DAVAO CITY –Two weeks ago, my co-teacher Ed asked me to sit in the panel of his technopreneurship class. I don’t know what made me particularly qualified to judge the students’ entrepreneurial ideas, excepting perhaps the string of failed businesses and half-started ventures that I have under my belt. Nevertheless, I accepted the invitation as I thought it was another chance to interact with the students. Perhaps I was also looking for inspiration to start anew.
It’s hard enough to come up with a good and original idea for a business — and harder still to pull it off. I should know: failed businesses and half-started ventures, remember?
I thought of my stint as a sounding board for the students. With a pair of fresh eyes, not under pressure from deadlines of finishing the paperwork, I could point out where the business plans were weak, and where they could work.
Some plans were good, some plans so-so. I actually found one worth putting time and money into, if the students were willing to work on it over the next semester. We’ll see.
I did come out from the experience with more insight, and that made the time investment in sitting in the panel worthwhile.
Specifically, I found some fundamental pitfalls that students kept falling into. I’m sharing them here for my future reference and for your comments, if any.
Pitfall #1: Too broad a target market. Or to put it another way, not defining the target market specifically enough or well enough. Without this defining quality, the venture loses focus and therefore, feels half-baked.
Because there are far too many competing services out there now, it is essential for the beginning technopreneur to identify a niche service. Given the limited resources of startups, defining a niche one can excel at gives the best chances for success.
The one business idea I felt worth getting into did precisely this: they had a very specific group that they wanted to offer their service to. Granted, there were some problems with the approach, but because the target market was well-defined to begin with, they could just adapt the mechanics more quickly. They didn’t need to rip out the guts of their plan.
Pitfall #2: Not following the money. The students were coming out with ideas meant to cater to the “lowest common denominators”, groups that the students imagined were underserved because of their perceived lack of means.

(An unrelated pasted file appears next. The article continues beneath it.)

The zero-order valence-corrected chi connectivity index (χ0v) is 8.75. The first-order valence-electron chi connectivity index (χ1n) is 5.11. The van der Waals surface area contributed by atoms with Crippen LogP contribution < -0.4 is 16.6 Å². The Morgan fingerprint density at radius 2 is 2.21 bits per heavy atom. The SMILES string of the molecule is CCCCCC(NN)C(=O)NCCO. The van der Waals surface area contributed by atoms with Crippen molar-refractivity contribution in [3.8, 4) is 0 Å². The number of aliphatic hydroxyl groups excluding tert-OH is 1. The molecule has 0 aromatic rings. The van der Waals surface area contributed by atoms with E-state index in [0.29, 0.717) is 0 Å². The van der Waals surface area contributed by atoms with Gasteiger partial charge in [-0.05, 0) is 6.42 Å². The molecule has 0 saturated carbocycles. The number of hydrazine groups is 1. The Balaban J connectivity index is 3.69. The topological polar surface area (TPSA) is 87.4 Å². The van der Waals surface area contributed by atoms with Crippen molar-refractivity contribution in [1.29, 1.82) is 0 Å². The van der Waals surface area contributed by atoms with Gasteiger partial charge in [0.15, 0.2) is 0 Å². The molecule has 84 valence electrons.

Perhaps this approach might work for a social venture (even then, I don’t particularly think so, and I’ll explain at another time), but it’s a bad way to plan a business. Why? Partly because they don’t have the money to spend (or more specifically, the money to spend on the service that the students want to offer), but mainly because the students have not really thought this market through. More on that in Pitfall #3.
It seems to me, though, that this is a very Filipino way of thinking…a knee-jerk reaction to provide services to “the masses” but without understanding what “the masses” want.
Pitfall #3: Underestimating the market. Ironically, this ties to the problem mentioned in Pitfall #2. The students start out with this misconception of what it it means to be poor and underprivileged, and design services accordingly. But this leads to outrageous assumptions, for example: a “poor” person would not have access to the Internet, and would rather only use services that make use of SMS. But think about it, four text messages already equals an hour in an Internet cafe.
And so we have this seeming paradox. Which one is it, really? Does the target market have the means, or doesn’t it? On deeper examination, the conflict can be resolved by an understanding of the market, which comes to greater focus when addressing Pitfall #1 properly.
Pitfall #4: Not having fun. This, quite possibly, is the biggest failing that threaded through many of the projects. I surmise that the students put forward proposals that they thought were “serious” or “adult”. Perhaps or perhaps not, but many just sounded quite dreary to me. Such a shame, because this is supposed to be a young crowd of aspiring technopreneurs, but they all took the fun and joy out of their projects.
Worse, I think the projects would fail the cooking test: would you yourself be willing to use this service that you are putting up?
So there you have it, four pitfalls I identified from my students’ project proposals. If the assessment sounds harsh, it’s not meant to be; and if I recognize these weaknesses, it’s only because I recognize those weaknesses in my own thinking.